Psychological Treatments for Scleroderma
This study will examine the effectiveness of two psychological treatment approaches designed to help people who have scleroderma with three important areas of daily living: pain, depression, and distress about changes in appearance. The study will also evaluate the impact of depression on the two psychological treatments. Because psychological approaches requiring a trained professional can be expensive and are often not available to most patients, this study will also look at the effectiveness of a self-help treatment approach.
Behavioral: Cognitive behavioral therapy
Behavioral: Disease/health education
Behavioral: Self-help cognitive behavioral intervention facilitated by a psychologist
|Study Design:||Allocation: Randomized
Endpoint Classification: Efficacy Study
Intervention Model: Parallel Assignment
Masking: Open Label
Primary Purpose: Treatment
|Official Title:||Psychosocial Interventions for Scleroderma|
- Depressive symptoms [ Time Frame: Measured at Week 8 ] [ Designated as safety issue: No ]
- Body image dissatisfaction [ Time Frame: Measured at Week 8 ] [ Designated as safety issue: No ]
- Pain [ Time Frame: Measured at Week 8 ] [ Designated as safety issue: No ]
|Study Start Date:||June 2001|
|Study Completion Date:||June 2006|
|Primary Completion Date:||June 2006 (Final data collection date for primary outcome measure)|
Participants will receive individual cognitive behavioral therapy
|Behavioral: Cognitive behavioral therapy|
Participants will receive self-help cognitive behavioral intervention facilitated by a psychologist
|Behavioral: Self-help cognitive behavioral intervention facilitated by a psychologist|
Active Comparator: 3
Participants will receive a disease/health education intervention
|Behavioral: Disease/health education|
This study will examine the efficacy of psychological interventions designed to target important areas of daily living for people with scleroderma: pain, depression, and distress about disfigurement. The study will also examine the effect of clinical depression on impact of the psychological treatments. Because psychological interventions requiring a trained professional can be costly and are often not available to the majority of patients, the study will also examine the efficacy of a self-help intervention.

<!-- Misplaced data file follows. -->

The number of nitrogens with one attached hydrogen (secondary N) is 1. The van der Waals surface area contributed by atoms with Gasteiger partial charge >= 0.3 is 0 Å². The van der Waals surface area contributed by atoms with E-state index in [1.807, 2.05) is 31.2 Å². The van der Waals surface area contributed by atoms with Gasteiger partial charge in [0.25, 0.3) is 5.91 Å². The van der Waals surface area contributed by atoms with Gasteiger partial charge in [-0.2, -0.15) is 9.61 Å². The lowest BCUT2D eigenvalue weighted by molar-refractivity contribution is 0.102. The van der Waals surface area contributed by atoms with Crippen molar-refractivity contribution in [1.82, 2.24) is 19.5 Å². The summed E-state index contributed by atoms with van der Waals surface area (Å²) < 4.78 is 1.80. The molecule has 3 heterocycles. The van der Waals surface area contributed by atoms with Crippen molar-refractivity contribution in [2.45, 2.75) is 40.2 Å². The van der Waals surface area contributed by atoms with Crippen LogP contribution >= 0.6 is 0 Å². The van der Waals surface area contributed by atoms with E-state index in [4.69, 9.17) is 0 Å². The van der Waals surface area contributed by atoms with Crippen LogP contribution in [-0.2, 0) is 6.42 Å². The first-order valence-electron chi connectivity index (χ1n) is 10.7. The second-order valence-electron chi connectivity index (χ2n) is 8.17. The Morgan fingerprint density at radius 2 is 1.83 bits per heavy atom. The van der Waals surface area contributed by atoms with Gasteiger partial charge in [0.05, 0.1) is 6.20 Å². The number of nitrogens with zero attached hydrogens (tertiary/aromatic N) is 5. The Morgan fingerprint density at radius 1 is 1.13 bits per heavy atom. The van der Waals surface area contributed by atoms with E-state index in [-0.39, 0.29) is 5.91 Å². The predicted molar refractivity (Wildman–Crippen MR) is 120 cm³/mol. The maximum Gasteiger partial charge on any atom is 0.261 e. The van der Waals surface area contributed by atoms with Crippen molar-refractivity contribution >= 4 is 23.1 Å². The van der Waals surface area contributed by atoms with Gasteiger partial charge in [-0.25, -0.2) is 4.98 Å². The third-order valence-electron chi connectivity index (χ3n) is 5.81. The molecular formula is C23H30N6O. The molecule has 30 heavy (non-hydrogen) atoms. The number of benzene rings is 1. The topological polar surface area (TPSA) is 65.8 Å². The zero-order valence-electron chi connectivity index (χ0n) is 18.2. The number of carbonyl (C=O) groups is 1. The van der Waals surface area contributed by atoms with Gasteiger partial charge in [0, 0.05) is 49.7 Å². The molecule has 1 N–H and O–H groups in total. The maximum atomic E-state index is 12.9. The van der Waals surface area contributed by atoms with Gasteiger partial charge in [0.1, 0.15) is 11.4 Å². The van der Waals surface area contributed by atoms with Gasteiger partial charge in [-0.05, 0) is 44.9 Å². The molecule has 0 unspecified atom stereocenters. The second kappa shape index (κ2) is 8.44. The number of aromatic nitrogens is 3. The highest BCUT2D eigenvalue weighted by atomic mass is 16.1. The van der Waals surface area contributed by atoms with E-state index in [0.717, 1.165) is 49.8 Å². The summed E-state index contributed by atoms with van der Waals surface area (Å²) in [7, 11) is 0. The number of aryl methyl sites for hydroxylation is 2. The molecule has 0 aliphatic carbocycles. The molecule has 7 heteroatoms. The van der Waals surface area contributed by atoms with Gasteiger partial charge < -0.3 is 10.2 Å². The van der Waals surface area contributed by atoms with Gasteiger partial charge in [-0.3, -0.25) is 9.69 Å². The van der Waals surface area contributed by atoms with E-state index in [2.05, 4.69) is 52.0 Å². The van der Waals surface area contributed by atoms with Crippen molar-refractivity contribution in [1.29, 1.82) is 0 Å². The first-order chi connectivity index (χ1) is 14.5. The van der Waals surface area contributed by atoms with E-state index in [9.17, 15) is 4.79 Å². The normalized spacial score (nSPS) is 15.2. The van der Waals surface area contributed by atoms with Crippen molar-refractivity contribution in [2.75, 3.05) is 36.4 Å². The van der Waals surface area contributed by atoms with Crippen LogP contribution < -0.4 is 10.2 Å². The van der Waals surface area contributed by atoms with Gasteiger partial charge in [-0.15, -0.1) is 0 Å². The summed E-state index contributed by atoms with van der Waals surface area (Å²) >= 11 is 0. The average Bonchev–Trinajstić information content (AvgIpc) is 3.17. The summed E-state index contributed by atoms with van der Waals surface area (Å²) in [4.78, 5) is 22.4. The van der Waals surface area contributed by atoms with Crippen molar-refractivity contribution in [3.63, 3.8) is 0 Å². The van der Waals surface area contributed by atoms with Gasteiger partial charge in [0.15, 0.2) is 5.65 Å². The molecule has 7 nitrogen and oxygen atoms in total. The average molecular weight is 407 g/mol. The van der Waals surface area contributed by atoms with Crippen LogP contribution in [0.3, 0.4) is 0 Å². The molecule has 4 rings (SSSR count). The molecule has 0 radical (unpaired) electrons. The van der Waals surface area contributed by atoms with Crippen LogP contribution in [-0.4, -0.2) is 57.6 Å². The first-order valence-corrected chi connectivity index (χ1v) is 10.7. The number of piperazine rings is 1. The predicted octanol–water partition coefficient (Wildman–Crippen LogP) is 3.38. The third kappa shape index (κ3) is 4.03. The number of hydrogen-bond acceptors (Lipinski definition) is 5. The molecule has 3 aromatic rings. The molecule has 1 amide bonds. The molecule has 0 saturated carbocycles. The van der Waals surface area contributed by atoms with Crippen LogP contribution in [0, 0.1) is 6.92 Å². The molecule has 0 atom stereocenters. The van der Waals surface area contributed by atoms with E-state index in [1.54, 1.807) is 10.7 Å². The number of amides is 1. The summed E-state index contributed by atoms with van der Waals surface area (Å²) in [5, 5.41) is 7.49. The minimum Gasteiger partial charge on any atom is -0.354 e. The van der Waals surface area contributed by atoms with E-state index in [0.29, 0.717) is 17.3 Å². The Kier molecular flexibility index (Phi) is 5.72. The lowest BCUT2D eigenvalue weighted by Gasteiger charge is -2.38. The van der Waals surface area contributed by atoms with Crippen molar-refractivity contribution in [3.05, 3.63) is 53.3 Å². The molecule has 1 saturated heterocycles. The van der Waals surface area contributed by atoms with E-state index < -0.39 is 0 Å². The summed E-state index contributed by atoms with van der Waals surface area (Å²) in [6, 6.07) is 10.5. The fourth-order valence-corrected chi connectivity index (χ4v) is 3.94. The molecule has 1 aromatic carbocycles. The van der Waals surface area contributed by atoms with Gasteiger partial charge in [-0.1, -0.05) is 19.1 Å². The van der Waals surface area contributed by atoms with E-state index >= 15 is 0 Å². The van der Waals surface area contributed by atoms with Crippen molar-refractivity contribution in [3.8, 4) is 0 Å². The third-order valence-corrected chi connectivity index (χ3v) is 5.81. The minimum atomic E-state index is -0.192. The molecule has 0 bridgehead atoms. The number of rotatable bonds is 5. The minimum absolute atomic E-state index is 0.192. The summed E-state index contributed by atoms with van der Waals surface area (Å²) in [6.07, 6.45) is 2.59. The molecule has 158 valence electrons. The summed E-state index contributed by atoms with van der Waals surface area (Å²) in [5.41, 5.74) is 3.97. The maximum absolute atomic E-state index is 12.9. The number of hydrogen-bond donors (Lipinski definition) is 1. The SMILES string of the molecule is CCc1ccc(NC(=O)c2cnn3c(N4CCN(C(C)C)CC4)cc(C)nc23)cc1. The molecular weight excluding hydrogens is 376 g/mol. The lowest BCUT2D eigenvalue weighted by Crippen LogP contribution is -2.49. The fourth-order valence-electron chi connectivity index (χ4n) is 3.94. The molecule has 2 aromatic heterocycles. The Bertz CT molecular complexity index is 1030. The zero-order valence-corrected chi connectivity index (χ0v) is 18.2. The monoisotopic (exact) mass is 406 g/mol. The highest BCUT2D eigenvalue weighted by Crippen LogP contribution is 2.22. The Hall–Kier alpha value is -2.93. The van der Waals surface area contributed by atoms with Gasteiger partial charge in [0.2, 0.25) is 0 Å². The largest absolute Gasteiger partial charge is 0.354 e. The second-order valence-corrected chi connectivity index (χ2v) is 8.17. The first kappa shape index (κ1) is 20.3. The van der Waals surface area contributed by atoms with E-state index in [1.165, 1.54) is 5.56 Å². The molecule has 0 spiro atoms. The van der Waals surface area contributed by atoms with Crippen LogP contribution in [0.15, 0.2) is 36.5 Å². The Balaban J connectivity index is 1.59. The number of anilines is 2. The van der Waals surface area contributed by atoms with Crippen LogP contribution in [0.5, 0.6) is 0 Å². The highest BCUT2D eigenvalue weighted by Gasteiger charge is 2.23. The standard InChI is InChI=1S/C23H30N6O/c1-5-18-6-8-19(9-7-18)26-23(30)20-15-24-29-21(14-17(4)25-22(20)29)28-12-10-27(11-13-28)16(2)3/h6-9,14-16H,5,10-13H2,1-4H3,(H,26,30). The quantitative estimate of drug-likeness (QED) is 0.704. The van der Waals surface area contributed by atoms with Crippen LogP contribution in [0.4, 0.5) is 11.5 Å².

The study will recruit 201 patients with systemic sclerosis who report symptoms of pain, depression, or distress about disfigurement and will randomly assign them to one of three interventions: individual cognitive behavioral therapy, self-help cognitive behavioral intervention facilitated by a psychologist, or a disease/health education intervention. An individual blinded to intervention assignment will collect measures of pain, functioning, distress about disfigurement, and mood at baseline and following the 8-week intervention period.
Both the cognitive-behavioral self-help materials and the educational materials (eight written chapters and audiotapes) will be designed for home use but will be supplemented by two individual sessions and two telephone contacts with the professional. Patients will be followed for 1 year after completing the active intervention phase.
These findings will increase understanding of the quality of life of individuals with scleroderma and determine whether self-help interventions can be used effectively to manage pain, depression, and distress about disfigurement.
|United States, Maryland|
|Johns Hopkins Bayview Medical Center|
|Baltimore, Maryland, United States, 21224|
|Principal Investigator:||Jennifer A. Haythornthwaite||Johns Hopkins University|